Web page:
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Crosby v. Blagojevich


December 4, 2008


The opinion of the court was delivered by: Charles P. Kocoras United States District Judge


CHARLES P. KOCORAS, District Judge

This matter comes before the court on the motion of Defendant Governor Rod Blagojevich ("the Governor") to dismiss the portions of Plaintiffs' complaint that pertain to him. For the reasons set forth below, the motion is granted.


According to the first amended complaint in this case, the assertions of which must be accepted as true for purposes of this motion, Plaintiffs are persons with disabilities who use the paratransit services provided in the Chicago area by Defendants Chicago Transit Authority, Regional Transit Authority, and PACE Suburban Bus. These paratransit services are provided to persons who cannot safely use fixed-route mass transit; riders are picked up at rider-determined locations, such as their home or work, and are taken to other rider-determined locations. Riders pay a fee for the service.

In January 2008, the Governor signed a bill providing funding to transit systems within the Chicago area; he exercised his power of amendatory veto to add to the proposed bill a requirement that "any fixed route public transportation services...shall be provided without charge to all senior citizen residents of the participant*fn1 aged 65 and older, under such conditions as shall be prescribed by the participant." 30 ILCS 740/2-15.2. Shortly thereafter, the fee for paratransit service was doubled.

Plaintiffs filed suit, alleging violations of the Americans with Disabilities Act, the Rehabilitation Act, and the equal protection provisions of the Fourteenth Amendment. The complaint seeks declaratory, injunctive, and monetary relief.

The Governor now moves to dismiss the allegations against him, contending that he is immune from suit.


Fed. R. Civ. P. 12(b)(6) evaluates the legal sufficiency of a plaintiff's complaint.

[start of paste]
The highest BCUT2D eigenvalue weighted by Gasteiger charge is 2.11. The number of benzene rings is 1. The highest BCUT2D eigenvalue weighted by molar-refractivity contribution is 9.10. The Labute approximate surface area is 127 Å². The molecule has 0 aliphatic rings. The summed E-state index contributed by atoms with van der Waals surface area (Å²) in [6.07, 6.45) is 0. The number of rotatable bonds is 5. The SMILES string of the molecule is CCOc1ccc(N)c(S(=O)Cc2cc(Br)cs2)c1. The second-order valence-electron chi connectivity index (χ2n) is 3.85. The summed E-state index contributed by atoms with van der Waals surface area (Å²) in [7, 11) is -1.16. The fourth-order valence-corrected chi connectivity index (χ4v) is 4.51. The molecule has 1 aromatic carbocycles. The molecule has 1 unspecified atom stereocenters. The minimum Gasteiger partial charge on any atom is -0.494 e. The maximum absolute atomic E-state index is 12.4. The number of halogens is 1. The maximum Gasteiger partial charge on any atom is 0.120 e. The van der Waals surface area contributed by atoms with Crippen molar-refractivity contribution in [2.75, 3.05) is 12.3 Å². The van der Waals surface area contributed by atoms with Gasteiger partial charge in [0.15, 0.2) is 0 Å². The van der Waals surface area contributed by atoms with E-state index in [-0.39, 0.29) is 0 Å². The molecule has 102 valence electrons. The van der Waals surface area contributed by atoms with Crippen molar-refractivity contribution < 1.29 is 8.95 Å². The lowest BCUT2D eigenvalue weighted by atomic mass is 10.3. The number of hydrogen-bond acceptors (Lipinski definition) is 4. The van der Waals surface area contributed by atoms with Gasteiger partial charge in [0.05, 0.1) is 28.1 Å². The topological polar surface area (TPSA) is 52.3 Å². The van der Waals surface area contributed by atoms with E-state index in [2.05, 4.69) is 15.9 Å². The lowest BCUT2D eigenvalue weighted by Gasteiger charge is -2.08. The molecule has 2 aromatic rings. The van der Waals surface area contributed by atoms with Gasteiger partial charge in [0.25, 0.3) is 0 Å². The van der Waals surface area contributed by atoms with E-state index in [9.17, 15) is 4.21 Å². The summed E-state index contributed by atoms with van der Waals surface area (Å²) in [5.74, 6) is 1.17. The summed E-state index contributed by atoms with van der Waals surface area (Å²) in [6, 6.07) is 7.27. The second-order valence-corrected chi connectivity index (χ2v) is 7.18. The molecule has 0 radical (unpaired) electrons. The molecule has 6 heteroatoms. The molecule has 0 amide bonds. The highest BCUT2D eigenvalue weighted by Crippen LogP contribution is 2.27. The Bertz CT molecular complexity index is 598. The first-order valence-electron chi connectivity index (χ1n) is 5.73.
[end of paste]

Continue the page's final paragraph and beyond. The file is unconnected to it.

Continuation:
Gibson v. City of Chicago, 910 F.2d 1510, 1520 (7th Cir. 1990). In ruling on a motion to dismiss, a court must draw all reasonable inferences in favor of the plaintiff, construe all allegations of a complaint in the light most favorable to the plaintiff, and accept as true all well-pleaded facts and allegations in the complaint. Bontkowski v. First Nat'l Bank of Cicero, 998 F.2d 459, 461 (7th Cir. 1993); Perkins v. Silverstein, 939 F.2d 463, 466 (7th Cir. 1991). To state a claim on which relief can be granted, a plaintiff must satisfy two conditions: first, the complaint must describe the claim in sufficient detail to give the defendant fair notice of what the claim is and the grounds upon which it rests; and second, its allegations must plausibly suggest that the plaintiff has a right to relief, raising that possibility above a speculative level. EEOC v. Concentra Health Servs., 496 F.3d 773, 776 (7th Cir. 2007) (citing Bell Atlantic Corp. v. Twombly, 550 U.S. 544, -, 127 S.Ct. 1955, 1964-65, 1973, 167 L.Ed. 2d 929 (2007). The court will apply the notice-pleading standard on a case-by-case basis to evaluate whether recovery is plausible. Tamayo v. Blagojevich, 526 F.3d 1074, 1083 (7th Cir. 2008).


Though Plaintiffs originally indicated that they intended to sue the Governor in his individual capacity, their response to the instant motion specifies that they wish to withdraw any individual claims for compensatory damages. Accordingly, we will confine our examination and discussion to the assertions against the Governor in his official capacity.

Suits against state officials in their official capacity are usually barred by the Eleventh Amendment. Peirick v. Indiana Univ.-Purdue Univ. Indianapolis Athletics Dept., 510 F.3d 681, 695 (7th Cir. 2007). However, an exception to this general rule is recognized in cases where the relief sought is injunction of future unconstitutional conduct by a state official. Ex Parte Young, 209 U.S. 123, 157, 28 S.Ct. 441, 453 (1908). It is upon this exception that Plaintiffs rely in arguing that the Governor is a proper party defendant. However, for a case to fall within the scope of Ex Parte Young, the official being sued must be the party whose prospective actions would violate the federal law invoked. David B. v. McDonald, 156 F.3d 780, 783 (7th Cir. 1998). As the Supreme Court stated in Ex Parte Young, "[a state] officer must have some connection with the enforcement of the act, or else it is merely making him a party as a representative of the state, and thereby attempting to make the state a party." Ex Parte Young, 209 U.S. 123, 157, 28 S.Ct. 441, 453 (1908). With regard to the Governor, the complaint asserts only that he participated in the formulation and promulgation of 30 ILCS 740/2-15.2. However, as was the case in Hearne v. Bd. of Educ. of City of Chicago, 185 F.3d 770, 777 (7th Cir. 1999), the Governor's involvement with the law at issue in this case stopped once the bill was signed; Plaintiffs do not assert that he plays a role in its implementation or enforcement, nor that he has the power to now nullify or add to its contents. As a result, he does not fall within the ambit of Ex Parte Young, and his dismissal from this action is appropriate.


Based on the foregoing, the Governor's motion to dismiss is granted.

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